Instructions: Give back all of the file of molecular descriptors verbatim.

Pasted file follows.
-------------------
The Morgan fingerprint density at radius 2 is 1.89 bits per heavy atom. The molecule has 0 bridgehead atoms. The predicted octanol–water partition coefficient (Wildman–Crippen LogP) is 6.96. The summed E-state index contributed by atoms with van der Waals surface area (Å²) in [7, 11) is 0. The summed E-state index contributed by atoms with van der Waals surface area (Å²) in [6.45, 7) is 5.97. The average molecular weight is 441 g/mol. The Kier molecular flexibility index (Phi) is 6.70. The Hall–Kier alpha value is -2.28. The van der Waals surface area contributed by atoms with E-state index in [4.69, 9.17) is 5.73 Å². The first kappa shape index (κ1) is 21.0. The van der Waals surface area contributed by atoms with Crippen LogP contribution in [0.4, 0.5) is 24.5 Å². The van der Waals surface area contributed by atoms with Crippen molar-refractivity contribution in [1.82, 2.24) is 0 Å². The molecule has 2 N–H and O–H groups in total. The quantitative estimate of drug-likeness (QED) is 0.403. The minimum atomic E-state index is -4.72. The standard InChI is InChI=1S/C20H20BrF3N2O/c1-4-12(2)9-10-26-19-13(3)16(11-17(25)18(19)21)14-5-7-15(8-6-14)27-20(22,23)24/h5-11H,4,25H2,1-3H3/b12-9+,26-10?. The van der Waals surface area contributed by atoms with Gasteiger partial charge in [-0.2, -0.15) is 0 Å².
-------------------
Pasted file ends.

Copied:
The Morgan fingerprint density at radius 2 is 1.89 bits per heavy atom. The molecule has 0 bridgehead atoms. The predicted octanol–water partition coefficient (Wildman–Crippen LogP) is 6.96. The summed E-state index contributed by atoms with van der Waals surface area (Å²) in [7, 11) is 0. The summed E-state index contributed by atoms with van der Waals surface area (Å²) in [6.45, 7) is 5.97. The average molecular weight is 441 g/mol. The Kier molecular flexibility index (Phi) is 6.70. The Hall–Kier alpha value is -2.28. The van der Waals surface area contributed by atoms with E-state index in [4.69, 9.17) is 5.73 Å². The first kappa shape index (κ1) is 21.0. The van der Waals surface area contributed by atoms with Crippen LogP contribution in [0.4, 0.5) is 24.5 Å². The van der Waals surface area contributed by atoms with Crippen molar-refractivity contribution in [1.82, 2.24) is 0 Å². The molecule has 2 N–H and O–H groups in total. The quantitative estimate of drug-likeness (QED) is 0.403. The minimum atomic E-state index is -4.72. The standard InChI is InChI=1S/C20H20BrF3N2O/c1-4-12(2)9-10-26-19-13(3)16(11-17(25)18(19)21)14-5-7-15(8-6-14)27-20(22,23)24/h5-11H,4,25H2,1-3H3/b12-9+,26-10?. The van der Waals surface area contributed by atoms with Gasteiger partial charge in [-0.2, -0.15) is 0 Å².